2) Where were they from?
3) What was their motivation? (cause?)
4) What did they do? (the Act?)
5) What happened immediately? (the result of the Act?) (# of deaths or casualties or type of damage)
6) What, if any, were the long-term outcomes of the Act?
7) Did the end justify the means? (did the outcome make the act okay?)
8) Do you believe this was an act of terrorism or a fight for freedom?

The Black Panther: Guerrilla War in the US

Nat Turner's Rebellion - from PBS's Africans in America

Racial Equality - from the White Camelia Knights (KKK)

Fred Hampton

from the Vision of the Black Panthers


Eco-Terrorism

Use the links below to learn more about your role. Specifically, answer the following questions:

1) What are some of the typical targets of Eco-saboteurs?
2) What book of fiction inspired the rise of eco-terrorism?
3) How do activities by 'elves' of the ELF relate to policies being considered by the Bush administration?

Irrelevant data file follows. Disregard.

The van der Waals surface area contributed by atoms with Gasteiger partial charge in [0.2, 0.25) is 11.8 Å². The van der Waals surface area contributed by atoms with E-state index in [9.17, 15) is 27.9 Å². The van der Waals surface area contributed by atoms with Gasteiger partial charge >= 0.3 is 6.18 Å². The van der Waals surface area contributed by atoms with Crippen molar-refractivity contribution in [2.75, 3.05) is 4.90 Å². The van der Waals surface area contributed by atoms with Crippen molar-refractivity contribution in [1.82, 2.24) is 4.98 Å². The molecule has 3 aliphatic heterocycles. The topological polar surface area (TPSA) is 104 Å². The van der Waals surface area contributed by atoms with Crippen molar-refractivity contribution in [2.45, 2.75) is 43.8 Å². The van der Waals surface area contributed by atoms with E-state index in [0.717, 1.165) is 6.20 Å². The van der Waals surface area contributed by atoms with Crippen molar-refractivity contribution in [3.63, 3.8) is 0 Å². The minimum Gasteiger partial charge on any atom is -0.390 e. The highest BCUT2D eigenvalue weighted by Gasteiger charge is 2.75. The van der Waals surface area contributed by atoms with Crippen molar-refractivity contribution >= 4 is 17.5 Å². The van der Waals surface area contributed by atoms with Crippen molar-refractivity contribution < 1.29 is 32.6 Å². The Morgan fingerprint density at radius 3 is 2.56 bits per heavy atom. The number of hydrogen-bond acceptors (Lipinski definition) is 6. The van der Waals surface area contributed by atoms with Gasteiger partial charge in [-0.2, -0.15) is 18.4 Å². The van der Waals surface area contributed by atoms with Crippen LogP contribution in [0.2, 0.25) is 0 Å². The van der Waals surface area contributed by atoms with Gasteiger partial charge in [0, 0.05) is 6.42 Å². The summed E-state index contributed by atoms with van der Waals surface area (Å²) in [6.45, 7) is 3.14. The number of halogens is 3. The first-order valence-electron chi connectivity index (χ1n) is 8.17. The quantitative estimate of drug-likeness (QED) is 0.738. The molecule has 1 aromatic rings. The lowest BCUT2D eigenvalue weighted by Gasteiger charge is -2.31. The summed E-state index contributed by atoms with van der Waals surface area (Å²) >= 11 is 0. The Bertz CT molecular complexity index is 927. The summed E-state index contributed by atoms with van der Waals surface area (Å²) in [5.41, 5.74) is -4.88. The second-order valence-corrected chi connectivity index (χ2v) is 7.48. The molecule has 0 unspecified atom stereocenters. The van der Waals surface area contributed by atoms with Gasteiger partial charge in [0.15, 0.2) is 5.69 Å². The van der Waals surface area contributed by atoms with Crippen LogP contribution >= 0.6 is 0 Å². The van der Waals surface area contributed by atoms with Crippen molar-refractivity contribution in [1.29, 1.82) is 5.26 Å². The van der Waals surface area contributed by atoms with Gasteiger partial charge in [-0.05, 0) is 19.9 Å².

4) Why is it suggested that 'ecoterrorism' needs redefinition?
5) Give three examples of how nonviolent civil disobedience has been used for positive ends at times in U.S. history.
6) Give three reasons why some people see SUVs as the main reason for the environmental crisis.

Common Questions: Focus on the acts committed by Adam Virden Blackwell, Aaron Labe Linas, and John Burton Wade.
1) Who was the group?
2) Where were they from?
3) What was their motivation? (cause?)
4) What did they do? (the Act?)
5) What happened immediately? (the result of the Act?) (# of deaths or casualties or type of damage)
6) What, if any, were the long-term outcomes of the Act?
7) Did the end justify the means? (did the outcome make the act okay?)
8) Do you believe this was an act of terrorism or a fight for freedom?

How Eco-terrorism works - from How Stuff Works

Extreme environmentalists target vehicles, buildings

Blue Planet: Ecoterrorism redefined

ONE MAN'S ECOTERRORIST IS ANOTHER'S SMOKEY BEAR

Timeline of Earth Liberation Front actions


Islamic Fundamentalism

Use the links below to learn more about your role. Specifically, answer the following questions: